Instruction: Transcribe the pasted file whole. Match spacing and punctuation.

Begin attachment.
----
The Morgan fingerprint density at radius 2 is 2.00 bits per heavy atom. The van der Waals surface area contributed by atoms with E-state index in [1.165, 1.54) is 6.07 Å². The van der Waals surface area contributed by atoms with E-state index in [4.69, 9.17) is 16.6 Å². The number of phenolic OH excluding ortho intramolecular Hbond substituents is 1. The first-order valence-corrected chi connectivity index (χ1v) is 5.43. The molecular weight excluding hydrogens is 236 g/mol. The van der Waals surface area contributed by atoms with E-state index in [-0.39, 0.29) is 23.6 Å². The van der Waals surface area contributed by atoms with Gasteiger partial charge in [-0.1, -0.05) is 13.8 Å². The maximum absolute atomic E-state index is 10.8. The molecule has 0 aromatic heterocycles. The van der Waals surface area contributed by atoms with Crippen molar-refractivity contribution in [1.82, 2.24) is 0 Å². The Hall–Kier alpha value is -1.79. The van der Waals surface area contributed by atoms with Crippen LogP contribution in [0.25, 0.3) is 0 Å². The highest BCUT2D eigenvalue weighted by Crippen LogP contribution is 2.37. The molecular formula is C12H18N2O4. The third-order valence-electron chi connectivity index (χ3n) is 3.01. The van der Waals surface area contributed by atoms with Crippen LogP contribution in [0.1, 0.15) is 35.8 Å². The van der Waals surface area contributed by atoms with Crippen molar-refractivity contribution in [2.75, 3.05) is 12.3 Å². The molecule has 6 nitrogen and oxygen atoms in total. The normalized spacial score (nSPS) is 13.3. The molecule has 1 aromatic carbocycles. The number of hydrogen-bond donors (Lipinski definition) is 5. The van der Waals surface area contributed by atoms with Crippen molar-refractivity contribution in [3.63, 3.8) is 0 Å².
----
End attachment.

The Morgan fingerprint density at radius 2 is 2.00 bits per heavy atom. The van der Waals surface area contributed by atoms with E-state index in [1.165, 1.54) is 6.07 Å². The van der Waals surface area contributed by atoms with E-state index in [4.69, 9.17) is 16.6 Å². The number of phenolic OH excluding ortho intramolecular Hbond substituents is 1. The first-order valence-corrected chi connectivity index (χ1v) is 5.43. The molecular weight excluding hydrogens is 236 g/mol. The van der Waals surface area contributed by atoms with E-state index in [-0.39, 0.29) is 23.6 Å². The van der Waals surface area contributed by atoms with Gasteiger partial charge in [-0.1, -0.05) is 13.8 Å². The maximum absolute atomic E-state index is 10.8. The molecule has 0 aromatic heterocycles. The van der Waals surface area contributed by atoms with Crippen molar-refractivity contribution in [1.82, 2.24) is 0 Å². The Hall–Kier alpha value is -1.79. The van der Waals surface area contributed by atoms with Crippen LogP contribution in [0.25, 0.3) is 0 Å². The highest BCUT2D eigenvalue weighted by Crippen LogP contribution is 2.37. The molecular formula is C12H18N2O4. The third-order valence-electron chi connectivity index (χ3n) is 3.01. The van der Waals surface area contributed by atoms with Crippen LogP contribution in [0.1, 0.15) is 35.8 Å². The van der Waals surface area contributed by atoms with Crippen molar-refractivity contribution in [2.75, 3.05) is 12.3 Å². The molecule has 6 nitrogen and oxygen atoms in total. The normalized spacial score (nSPS) is 13.3. The molecule has 1 aromatic carbocycles. The number of hydrogen-bond donors (Lipinski definition) is 5. The van der Waals surface area contributed by atoms with Crippen molar-refractivity contribution in [3.63, 3.8) is 0 Å².